Bombay High Court: Holding Telephone & E-mails can't replace personal hearing The Bombay High Court (HC) on 8 March 2021, in the case titled BA Continuum India Pvt. Ltd. (Petitioner) v. Union of India and others (Respondent) remanded the matter to the original Goods & Services Tax (GST) authority for a fresh decision and ruled that the Telephone and Emails cannot replace...
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Bombay High Court: Holding Telephone & E-mails can't replace personal hearing
The Bombay High Court (HC) on 8 March 2021, in the case titled BA Continuum India Pvt. Ltd. (Petitioner) v. Union of India and others (Respondent) remanded the matter to the original Goods & Services Tax (GST) authority for a fresh decision and ruled that the Telephone and Emails cannot replace personal hearing.
The HC division bench comprising of Justices Abhay Ahuja and Ujjal Bhuyan explained that the expression 'opportunity of being heard is not an expression of empty formality'. It is a part of the well-recognized principle of audi alteram partem which forms the fulcrum of natural justice and is central to fair procedure.
The factual matrix of the case is that the Petitioner is a company incorporated under the Companies Act, 1956. It has been engaged in the business of providing information technology and information technology enabled services to customers located outside India.
The petitioner's representative met the respondent authority and requested for personal hearing post-filing of reply. Due to technical glitches on the GSTN portal, the petitioner was unable to file its replies on the portal. The replies were filed through various emails denying the allegations and contentions advanced in the show cause notices (SCN).
Subsequently, the petitioner filed its respective replies to the SCN on the GSTN portal in the prescribed format. The Authority while justifying the impugned orders stated that those have been passed within the framework of the GST statute by following the principles of natural justice.
The Petitioner spoke to the adjudicating authority over the telephone. It was alleged by the petitioner that a personal hearing was not granted and the same has been denied.
The HC stated that "Principle is that no one should be condemned unheard. It is not necessary to delve deep into the expression save and except to say that by way of judicial pronouncements the said expression has been made central to the decision-making process, breach of which would be construed to be a violation of the principles of natural justice thus adversely affecting the decision making process; a ground for invoking the power of judicial review."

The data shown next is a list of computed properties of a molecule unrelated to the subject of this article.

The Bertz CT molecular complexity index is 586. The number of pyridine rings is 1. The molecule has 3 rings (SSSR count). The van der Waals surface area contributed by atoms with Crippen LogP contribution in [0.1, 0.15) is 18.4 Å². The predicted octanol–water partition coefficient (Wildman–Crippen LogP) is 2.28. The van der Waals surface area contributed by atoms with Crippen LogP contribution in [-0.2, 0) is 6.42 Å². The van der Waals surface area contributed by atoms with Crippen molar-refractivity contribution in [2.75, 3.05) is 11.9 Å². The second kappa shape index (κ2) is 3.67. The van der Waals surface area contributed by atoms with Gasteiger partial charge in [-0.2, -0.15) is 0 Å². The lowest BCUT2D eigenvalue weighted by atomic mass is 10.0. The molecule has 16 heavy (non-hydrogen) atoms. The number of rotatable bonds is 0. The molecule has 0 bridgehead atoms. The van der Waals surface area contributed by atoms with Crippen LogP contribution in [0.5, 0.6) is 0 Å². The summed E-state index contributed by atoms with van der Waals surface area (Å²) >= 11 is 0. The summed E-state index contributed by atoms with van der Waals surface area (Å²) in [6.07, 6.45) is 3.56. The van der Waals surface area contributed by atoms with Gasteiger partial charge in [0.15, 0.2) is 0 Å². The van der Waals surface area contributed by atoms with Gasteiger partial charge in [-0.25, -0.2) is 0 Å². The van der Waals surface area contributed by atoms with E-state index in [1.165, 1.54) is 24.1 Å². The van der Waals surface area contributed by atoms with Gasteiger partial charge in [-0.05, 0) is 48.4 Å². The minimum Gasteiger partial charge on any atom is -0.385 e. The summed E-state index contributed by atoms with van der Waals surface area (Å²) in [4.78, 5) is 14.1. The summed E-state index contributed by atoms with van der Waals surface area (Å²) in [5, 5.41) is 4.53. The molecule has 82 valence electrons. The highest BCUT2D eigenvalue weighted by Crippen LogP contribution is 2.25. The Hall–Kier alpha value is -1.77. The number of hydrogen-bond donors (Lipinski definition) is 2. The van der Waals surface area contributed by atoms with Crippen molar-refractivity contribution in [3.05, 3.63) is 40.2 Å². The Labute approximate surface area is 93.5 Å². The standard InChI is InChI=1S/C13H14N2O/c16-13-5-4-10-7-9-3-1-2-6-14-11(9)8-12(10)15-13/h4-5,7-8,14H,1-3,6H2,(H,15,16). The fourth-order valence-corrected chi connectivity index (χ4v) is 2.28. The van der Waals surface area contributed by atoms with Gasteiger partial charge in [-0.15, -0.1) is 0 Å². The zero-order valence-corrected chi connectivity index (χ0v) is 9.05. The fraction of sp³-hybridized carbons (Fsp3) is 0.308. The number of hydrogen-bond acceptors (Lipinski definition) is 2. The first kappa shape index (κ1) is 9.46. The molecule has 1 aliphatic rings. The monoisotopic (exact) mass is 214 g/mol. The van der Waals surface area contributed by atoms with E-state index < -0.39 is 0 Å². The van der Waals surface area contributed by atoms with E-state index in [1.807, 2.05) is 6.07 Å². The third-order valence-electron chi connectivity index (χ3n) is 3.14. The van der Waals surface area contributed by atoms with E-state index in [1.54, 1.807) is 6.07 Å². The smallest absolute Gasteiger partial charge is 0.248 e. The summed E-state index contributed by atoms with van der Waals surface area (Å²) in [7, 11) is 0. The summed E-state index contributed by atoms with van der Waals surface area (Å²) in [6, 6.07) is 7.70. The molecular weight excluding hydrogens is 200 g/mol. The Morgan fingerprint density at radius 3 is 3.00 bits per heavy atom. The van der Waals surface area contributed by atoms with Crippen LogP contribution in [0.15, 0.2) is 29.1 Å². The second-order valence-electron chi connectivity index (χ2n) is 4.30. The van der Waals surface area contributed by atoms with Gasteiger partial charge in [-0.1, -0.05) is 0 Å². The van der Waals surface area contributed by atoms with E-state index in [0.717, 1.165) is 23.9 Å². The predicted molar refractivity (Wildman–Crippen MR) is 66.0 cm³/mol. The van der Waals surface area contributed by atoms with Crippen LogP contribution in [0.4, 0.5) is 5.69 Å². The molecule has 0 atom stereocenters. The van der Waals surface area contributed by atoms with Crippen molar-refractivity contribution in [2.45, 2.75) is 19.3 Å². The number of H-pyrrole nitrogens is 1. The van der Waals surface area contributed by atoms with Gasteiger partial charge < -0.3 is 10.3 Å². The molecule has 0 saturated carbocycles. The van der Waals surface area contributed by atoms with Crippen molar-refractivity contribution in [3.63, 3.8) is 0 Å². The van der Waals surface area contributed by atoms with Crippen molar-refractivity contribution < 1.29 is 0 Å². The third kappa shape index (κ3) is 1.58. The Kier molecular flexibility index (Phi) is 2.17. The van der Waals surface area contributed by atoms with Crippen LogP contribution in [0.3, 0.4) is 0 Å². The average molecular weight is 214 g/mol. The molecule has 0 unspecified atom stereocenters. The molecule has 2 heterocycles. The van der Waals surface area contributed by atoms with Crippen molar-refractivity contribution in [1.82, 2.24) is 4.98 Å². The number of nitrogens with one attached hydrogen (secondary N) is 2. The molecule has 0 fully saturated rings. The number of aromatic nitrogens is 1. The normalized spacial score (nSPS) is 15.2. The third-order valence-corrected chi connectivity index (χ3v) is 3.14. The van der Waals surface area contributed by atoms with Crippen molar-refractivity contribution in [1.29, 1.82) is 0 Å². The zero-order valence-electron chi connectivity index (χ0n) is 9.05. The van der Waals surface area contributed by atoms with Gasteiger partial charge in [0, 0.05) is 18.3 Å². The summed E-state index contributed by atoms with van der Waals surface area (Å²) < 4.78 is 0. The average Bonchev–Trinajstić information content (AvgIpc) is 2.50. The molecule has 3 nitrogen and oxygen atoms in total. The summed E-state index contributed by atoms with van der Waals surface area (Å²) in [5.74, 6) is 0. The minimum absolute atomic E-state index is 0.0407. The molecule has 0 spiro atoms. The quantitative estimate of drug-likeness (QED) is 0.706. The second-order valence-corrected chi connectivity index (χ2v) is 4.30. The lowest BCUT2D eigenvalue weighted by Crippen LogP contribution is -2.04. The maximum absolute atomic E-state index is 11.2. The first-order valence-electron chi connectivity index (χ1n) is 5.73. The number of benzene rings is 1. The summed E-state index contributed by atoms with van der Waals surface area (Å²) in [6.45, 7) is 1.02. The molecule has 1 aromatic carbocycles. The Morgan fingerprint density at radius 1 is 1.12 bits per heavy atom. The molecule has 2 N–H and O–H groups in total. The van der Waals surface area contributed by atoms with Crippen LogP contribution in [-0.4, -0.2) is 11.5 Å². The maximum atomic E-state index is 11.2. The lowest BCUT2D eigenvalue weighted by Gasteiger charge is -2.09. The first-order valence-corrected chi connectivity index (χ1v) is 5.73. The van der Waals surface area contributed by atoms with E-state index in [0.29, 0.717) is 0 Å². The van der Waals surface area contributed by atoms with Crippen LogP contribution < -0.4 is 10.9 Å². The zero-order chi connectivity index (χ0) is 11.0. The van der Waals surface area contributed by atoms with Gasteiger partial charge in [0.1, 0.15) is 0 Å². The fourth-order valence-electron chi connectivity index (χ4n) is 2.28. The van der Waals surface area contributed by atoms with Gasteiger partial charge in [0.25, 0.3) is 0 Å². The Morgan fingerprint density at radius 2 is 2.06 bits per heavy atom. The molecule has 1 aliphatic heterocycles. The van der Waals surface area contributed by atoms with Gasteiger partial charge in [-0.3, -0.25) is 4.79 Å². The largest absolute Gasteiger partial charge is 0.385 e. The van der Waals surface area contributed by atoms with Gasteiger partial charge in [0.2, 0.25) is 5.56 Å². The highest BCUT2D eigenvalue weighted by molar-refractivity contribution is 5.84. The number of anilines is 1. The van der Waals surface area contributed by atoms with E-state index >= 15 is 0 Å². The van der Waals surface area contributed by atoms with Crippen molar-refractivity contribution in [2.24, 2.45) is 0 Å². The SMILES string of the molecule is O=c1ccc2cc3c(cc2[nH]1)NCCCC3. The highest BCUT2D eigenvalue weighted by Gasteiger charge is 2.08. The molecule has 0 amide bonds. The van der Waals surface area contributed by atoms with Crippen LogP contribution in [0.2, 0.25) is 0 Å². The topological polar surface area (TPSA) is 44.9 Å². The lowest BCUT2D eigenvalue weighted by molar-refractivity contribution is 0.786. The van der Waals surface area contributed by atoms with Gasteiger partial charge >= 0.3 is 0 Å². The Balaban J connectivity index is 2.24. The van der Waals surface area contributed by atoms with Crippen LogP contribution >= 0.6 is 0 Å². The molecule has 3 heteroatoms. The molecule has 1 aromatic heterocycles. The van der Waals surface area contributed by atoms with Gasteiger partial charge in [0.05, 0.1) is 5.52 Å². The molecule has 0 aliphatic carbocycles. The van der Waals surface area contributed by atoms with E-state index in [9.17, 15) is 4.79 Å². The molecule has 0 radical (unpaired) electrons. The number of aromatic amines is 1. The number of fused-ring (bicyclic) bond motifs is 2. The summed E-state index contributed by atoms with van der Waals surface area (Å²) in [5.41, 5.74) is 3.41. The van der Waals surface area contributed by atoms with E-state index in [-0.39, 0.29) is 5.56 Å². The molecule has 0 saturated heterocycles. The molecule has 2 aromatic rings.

The Court added, "When the law requires that no application for refund shall be rejected without giving an applicant an opportunity of being heard, the same cannot be substituted by telephonic conversations and exchange of e-mails. This is more so in the case of a claim for a refund where no time-limit is fixed vis-a-vis rejection of the claim."
It further explained that "Under Section 54(7), time limit of 60 days is prescribed for making an order allowing the claim of refund; but that period of 60 days would commence from the date of receipt of the application complete in all respects (emphasis is ours) without there being a corresponding provision for rejection of application not complete in all respects."
The HC observed no hearing was granted to the petitioner and hence the impugned orders would be in violation of the proviso to sub-rule (3) of Rule 92 of the CGST Rules and also in violation of the principles of natural justice.
It relied on the judgment of the case in Yashwant Gajanan Joshi v. Hindustan Petroleum Corporation, AIR 1988 Bombay 408, wherein the Court had repelled the contentions of the respondents that in view of the availability of alternative remedy, relief under writ jurisdiction should be declined. It has been held that an order which is in violation of the principles of natural justice would be non est.
The HC held that the matter should be remanded back to the original authority for a fresh decision in accordance with law after giving an opportunity of being heard to the Since respondent has already taken a view on merit by disclosing her mind which is adverse to the petitioner, it would be in the interest of justice and fairness if another competent officer is assigned the task of deciding the refund applications of the petitioner de novo on remand.